I imagine Pope Urban VIII offering the liturgy at St. Peter’s Basilica on a summer day in 1638, offering his prayer that he might do God’s will as he puts the finishing touches on a bull protecting the existence of the Jesuit missions in South America by forbidding the enslavement of natives. He hopes, too, that he might open China and Japan to greater missionary efforts. As he stands before the great altar, he reflects on the mystery of Christ’s birth. The setting for the liturgy is the Missa Beata es Virgo Maria by composer Vincenzo Ugolini, the maestro of San Luigi.
I think of Pope Alexander VII, who commissioned Bernini and other great architects to create many wonderful churches and piazzas in Rome including the Piazza San Pietro (St. Peter’s Square), the Piazza Colonna and the obelisk and elephant in the Piazza della Minerva. In my imagination, Pope Alexander is listening to the Motet Dixit Dominus, a recent composition by Giuseppe Ottavio Pitoni of Perugia, one of the leading organists and composers in Rome during the late Baroque period.
And on: Pope Paul V in 1605, hearing the strains of Benevoli’s Motet Laudate pueri Dominum for the first time. Pope Clement VIII celebrating mass in St. Peter’s Basilica, hearing Roland De Lassus’ Motet Domine, quid multiplicati sunt.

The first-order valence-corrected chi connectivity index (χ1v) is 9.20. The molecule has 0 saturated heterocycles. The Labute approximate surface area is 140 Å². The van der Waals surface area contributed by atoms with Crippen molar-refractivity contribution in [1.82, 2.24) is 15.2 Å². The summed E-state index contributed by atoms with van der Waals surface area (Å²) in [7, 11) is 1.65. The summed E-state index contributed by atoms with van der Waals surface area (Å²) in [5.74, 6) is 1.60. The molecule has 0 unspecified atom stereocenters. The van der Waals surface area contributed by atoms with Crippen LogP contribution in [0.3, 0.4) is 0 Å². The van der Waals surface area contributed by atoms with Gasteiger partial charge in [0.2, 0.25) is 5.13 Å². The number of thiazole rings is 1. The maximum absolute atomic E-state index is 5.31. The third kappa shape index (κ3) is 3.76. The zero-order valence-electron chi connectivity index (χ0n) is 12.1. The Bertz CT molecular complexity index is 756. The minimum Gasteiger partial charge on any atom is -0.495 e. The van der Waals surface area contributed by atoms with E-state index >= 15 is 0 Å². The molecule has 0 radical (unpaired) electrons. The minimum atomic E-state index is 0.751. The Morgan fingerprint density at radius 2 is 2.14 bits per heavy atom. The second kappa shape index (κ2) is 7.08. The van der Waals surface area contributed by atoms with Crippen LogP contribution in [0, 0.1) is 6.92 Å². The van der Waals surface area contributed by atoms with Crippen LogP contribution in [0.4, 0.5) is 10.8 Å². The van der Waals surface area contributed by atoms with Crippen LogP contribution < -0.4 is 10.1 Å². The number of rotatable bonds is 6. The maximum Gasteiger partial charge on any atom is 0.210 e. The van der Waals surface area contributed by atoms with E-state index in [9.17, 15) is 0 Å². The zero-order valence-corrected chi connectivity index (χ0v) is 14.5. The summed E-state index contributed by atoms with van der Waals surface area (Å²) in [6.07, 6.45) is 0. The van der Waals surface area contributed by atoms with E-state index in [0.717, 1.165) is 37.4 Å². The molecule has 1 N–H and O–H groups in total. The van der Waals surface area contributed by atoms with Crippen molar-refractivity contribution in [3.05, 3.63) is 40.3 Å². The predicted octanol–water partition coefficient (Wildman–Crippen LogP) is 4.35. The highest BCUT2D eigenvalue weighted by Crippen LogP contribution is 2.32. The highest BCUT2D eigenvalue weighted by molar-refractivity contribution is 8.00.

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The reason for my reverie is a new CD I’ve just received, which was produced by the Studio de Musique de Montréal. Titled Musica Vaticana, the CD is a compilation of choral music which was performed at St. Peter’s Basilica over a period of two centuries. Under the direction of organist and harpsichordist Christopher Jackson, the Studio’s ensemble has since 1974 enjoyed reputation for excellence for its inspired interpretations of the Renaissance and Baroque vocal repertoire.
The songs are in Latin; and since my inadequate command of the language will not permit a sing-along, I am content to let it play in the background, calming my spirit, warming my heart.
The recording was released in September 2011; but now, as the Cardinals gather in Rome to elect the successor of Pope Benedict XVI, Musica Vaticana takes on a new significance.
In one week, the Chair of St. Peter will stand vacant until the successor of Pope Benedict is named. As we embark on the journey with our College of Cardinals, we pray for our beloved Pope Benedict, and we pray for a new Pope for the Church, one who will please God by his holiness and lead us faithfully to Him. Perhaps Musica Vaticana can help to bring us God’s peace.
Listen to a short selection at their website.